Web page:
Pepsi’s disappointing new slogan says a lot about the brand, as well as marketing industry generally.

There’s so much to be disappointed about Pepsi’s ‘slogan’ announcement, it’s hard to know where to start.

After two decades, Pepsi has seemingly concluded that adopting a marketing slogan would help them to better explain their brand and improve their business. We’re no great fan of slogans in general. They range from at the best, the justified and inspired to the insipid. Too often they are bland, repetitive and dismal, and at worst they are superficial and simply repetitive of whatever are the category’s superlatives.

But in Pepsi’s case, to debate whether ‘to slogan, or not to slogan’ for two, glacial decades, – during which the world has reinvented itself hundreds of times in every dimension, only for Pepsi to come up with what must be one of the blandest, lowest-rung, brand promises possible is simply demoralising.

At least since the 1975’s Pepsi Challenge campaign, they have focused their proposition on ‘preferred taste’ demonstrated in supposedly vox pop taste-tests. So far so good. Many studies have shown that Coke’s out-spending and suave business model, leveraging bottlers to support its brand, created an illusion of mass preference, even when blind taste tests suggested different results.

So all this has been long known. Why now, then does Pepsi feel the need for a slogan to say so?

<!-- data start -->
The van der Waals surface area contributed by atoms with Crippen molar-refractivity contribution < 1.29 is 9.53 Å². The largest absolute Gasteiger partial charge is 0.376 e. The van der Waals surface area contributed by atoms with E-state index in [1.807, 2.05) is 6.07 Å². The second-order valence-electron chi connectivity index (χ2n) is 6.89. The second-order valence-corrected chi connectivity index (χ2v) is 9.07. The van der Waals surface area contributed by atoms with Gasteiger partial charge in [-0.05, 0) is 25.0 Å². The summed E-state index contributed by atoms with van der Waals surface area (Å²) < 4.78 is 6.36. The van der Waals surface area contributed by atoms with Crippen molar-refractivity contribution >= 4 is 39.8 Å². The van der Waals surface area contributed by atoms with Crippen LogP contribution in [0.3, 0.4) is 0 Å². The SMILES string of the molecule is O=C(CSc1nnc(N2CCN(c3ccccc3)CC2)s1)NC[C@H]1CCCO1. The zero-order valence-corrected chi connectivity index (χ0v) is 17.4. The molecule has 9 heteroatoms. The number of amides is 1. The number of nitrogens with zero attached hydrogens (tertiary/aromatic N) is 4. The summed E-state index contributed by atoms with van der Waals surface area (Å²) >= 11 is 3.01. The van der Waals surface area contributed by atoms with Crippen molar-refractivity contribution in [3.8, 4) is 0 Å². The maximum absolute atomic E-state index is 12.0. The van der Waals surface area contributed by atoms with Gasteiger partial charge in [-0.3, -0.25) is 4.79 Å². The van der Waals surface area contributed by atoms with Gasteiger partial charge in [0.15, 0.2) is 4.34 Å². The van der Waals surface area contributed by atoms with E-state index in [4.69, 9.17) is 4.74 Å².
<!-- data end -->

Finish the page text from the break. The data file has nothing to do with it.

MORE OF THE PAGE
And why state the bleeding obvious in such a boring way, when everyone has understood their brand claim for a long time? What is the advantage now of doing so? And if it makes sense now, what has changed from before? Where the previous management so myopic or asleep at the wheel that they missed the obvious, or is the current management simply out of ideas?

The scarier point is what this says about the state of professional brand marketing and strategy industry. Are we all simply a bunch of tea readers who cast around for a new way of rearranging the past and to stay relevant by reinventing the wheel? It’s a horrible endorsement of the frequent criticism by the quantitive industries that cast the creative and strategy businesses as being the ‘colouring in’ departments.

Then again, perhaps we are missing the point and I’ve looked at this the wrong way…


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